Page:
If you want to know why the Bloomberg editors wrote in favor of the UN yesterday (attempting to point out its strengths, acknowledging several of its weaknesses, and advocating for some limited reform), it was for one reason: the U.S. Congress.
Or more specifically, a legislative proposal offered up by Florida representative Ileana Ros-Lehtinen, in the form of the the UN Transparency, Accountability, and Reform Act, and as written to by National Review:
It [the Act] is meant to allow us to better track how our dollars are spent at the United Nations and to tie U.S. contributions to our policy goals.
So while the U.S. may contribute a quarter of the UN budget, like billionaire Warren Buffet, we only get one vote. But as Buffet clearly knows, there are other ways to influence the UN processes.
The Ros-Lehtinen bill stipulates that the lion’s share of the U.N. budget be moved from mandatory to voluntary funding.
With this, the U.S. could “volunteer” to not pay the UN were the UN to continue to thumb its nose at Uncle Sugar. Because from whence does the UN get its power? It isn’t their inherent goodness (which could be argued at length); its from the money they have at their disposal. And like any large bureaucracy, the UN needs more (and more):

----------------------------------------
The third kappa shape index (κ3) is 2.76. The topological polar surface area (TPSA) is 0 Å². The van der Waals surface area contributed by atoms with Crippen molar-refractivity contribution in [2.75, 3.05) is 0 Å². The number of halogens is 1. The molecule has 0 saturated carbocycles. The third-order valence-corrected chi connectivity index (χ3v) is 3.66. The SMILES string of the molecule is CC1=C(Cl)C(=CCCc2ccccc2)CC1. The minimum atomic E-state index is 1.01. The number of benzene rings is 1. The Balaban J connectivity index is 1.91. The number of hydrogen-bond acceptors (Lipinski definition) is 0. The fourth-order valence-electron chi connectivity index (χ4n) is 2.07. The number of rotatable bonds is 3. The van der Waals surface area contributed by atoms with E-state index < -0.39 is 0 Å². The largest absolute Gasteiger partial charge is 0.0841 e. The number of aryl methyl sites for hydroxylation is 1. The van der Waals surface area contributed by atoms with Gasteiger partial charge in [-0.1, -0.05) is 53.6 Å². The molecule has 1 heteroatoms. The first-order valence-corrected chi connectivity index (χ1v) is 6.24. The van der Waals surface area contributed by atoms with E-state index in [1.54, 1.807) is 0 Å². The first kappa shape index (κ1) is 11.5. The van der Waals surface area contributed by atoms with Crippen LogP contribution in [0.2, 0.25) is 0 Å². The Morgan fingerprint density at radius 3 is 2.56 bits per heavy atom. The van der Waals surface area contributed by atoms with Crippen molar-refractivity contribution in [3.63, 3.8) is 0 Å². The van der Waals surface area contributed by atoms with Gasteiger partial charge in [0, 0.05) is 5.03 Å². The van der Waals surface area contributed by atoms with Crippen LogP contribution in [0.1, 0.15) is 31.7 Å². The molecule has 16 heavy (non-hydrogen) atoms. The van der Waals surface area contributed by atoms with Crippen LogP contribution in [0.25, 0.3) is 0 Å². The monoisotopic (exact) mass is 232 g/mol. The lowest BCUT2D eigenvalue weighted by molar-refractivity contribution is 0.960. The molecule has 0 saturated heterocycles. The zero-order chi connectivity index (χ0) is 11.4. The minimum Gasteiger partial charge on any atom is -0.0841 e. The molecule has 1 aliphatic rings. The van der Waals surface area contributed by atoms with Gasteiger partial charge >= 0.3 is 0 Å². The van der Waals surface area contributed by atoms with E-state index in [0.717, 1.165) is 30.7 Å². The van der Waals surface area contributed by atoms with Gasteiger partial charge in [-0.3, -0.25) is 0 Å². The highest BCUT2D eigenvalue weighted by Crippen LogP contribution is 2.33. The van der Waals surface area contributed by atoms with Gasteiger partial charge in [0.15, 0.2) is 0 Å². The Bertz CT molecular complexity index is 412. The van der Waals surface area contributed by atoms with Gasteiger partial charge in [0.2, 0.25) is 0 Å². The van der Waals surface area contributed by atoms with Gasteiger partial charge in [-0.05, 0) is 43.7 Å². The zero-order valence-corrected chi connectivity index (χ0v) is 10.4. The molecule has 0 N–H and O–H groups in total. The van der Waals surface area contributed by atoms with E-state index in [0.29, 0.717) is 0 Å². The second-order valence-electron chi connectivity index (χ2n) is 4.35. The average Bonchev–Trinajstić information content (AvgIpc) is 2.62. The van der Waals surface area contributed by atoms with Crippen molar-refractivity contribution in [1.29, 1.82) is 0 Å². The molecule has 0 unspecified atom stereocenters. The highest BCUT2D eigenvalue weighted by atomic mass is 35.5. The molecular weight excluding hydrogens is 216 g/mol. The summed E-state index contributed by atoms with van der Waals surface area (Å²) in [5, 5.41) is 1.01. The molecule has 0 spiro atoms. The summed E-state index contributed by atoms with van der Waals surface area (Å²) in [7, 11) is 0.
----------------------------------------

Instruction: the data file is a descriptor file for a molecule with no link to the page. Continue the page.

Incredibly, the U.N.’s budget has increased faster than the federal government’s in the last ten years, despite the United States’ bearing the majority of the cost for the wars in Iraq and Afghanistan.
The act has another benefit:
The bill would also withhold funds from the embarrassing Human Rights Council until it removes from its committee those nations listed as human-rights abusers, known sponsors of terrorism, violators of religious freedom, and those currently under sanctions — a commonsense initiative that could only possibly be controversial at the world body, which sees nothing amiss in North Korea’s serving on the proliferation committee.
And it introduces improved transparency:
The bill could go even farther. We would like to see provisions granting the United States unfettered access to all U.N. internal audits and other internal documents, a revival of the U.N. mandate review to eliminate irrelevant or outdated activities, and changes to make the U.N.’s quasi-inspector-general unit truly independent, with expanded resources and authority.
The Ros-Lehtinen bill sounds like “smart power.” “Stupid power” would be to continue to fund the UN even as they pursue an agenda which is inconsistent with U.S. goals and objectives.
(image: Wikimedia Commons)